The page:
Basildon Council told it wrongly refused plan for 50-football pitch solar farm

A solar farm the size of around 50 football pitches near Billericay has been given the green light after a Government inspector said Basildon Council’s own policies on climate change “requires significant and urgent action”.

Boom Power’s plans for its 25.6MW Crays Hall Solar Farm to the east of Billericay is set to generate enough capacity to power around 12,500 households.

The council had refused the application in December 2022 on the grounds it would harm the landscape character and visual amenity of open green belt. But Inspector Paul Jackson ruled increasing local renewable energy generation forms part of one of the three key pillars of the council’s own 2020 climate change strategy and action plan.

The inspector says the effect “would be moderate to major adverse, reducing to moderate with mitigation within a few years”. He added none of the public right of ways would be affected for a significant distance except the Ramsden Crays Circular Walk which would be most seriously affected, including views of solar arrays at the nearby Outwood solar farm.

The proposal would allow for continued agricultural use for grazing where applicable and argues biodiversity improvements around arrays would be encouraged

Boom Power says the scheme will assist the council in their quest to target borough-wide net zero carbon emissions by 2050. It adds the scheme will increase the proportion of locally produced renewable energy – aiding the council in its aims to deliver locally produced renewable energy from a baseline of five per cent 90 per cent by 2050.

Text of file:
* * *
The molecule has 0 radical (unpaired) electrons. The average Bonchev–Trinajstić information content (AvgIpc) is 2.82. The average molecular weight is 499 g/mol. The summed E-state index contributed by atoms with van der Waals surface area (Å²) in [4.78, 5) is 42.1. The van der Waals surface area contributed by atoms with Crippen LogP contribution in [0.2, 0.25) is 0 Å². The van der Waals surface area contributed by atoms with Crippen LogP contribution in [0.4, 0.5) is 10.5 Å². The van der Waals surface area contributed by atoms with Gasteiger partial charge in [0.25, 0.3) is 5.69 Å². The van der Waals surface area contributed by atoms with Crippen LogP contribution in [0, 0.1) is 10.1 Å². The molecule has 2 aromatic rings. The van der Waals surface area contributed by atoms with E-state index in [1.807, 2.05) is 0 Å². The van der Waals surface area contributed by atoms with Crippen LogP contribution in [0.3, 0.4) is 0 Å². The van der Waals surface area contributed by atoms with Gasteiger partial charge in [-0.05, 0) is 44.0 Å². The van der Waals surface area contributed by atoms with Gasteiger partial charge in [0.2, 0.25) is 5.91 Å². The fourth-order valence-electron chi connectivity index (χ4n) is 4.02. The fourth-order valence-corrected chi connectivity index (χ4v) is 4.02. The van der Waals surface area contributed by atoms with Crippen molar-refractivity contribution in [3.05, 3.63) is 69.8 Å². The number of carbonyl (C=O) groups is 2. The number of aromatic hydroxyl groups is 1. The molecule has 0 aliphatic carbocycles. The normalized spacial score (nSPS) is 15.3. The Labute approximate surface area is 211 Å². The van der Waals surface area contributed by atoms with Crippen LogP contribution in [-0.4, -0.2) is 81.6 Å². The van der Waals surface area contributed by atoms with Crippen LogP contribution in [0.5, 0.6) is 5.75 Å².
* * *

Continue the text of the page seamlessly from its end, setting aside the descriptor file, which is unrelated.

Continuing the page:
In reaching his decision, Inspector Paul Jackson said: “National policy sets out the urgency for new energy infrastructure to contribute to a secure, diverse and affordable energy supply. The council’s 2020 Climate Change Strategy and Action Plan calls for and requires significant and urgent action. Increasing local renewable energy generation forms part of one of the three key pillars of the action plan.”

Mark Hogan, Founder of Boom Power said: “It is a very welcome appeal decision which reinforces the team’s dedication to ensure all our projects are sympathetic to the natural landscape and deliver real, crucial benefits. Crays Hall is an important project in our pipeline, and we expect it to play an equally important role in supporting the strategic vision for rapid decarbonisation to build climate resilience. I am proud of what we have achieved and look forward to getting the construction underway in the first half of next year.”

Head of planning for Boom Power, Jack Spurway said: “The appeal decision is fantastic, it is the outcome that we all wanted and expected, receiving it ahead of the determination deadline is an added bonus. The decision reflects the fact that we acted quickly and put the right team in place to support our appeal.”

An application for costs has been made by Boom Energy Ltd against Basildon Borough Council. This application is the subject of a separate decision.

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Piers Meyler

Local Democracy Reporter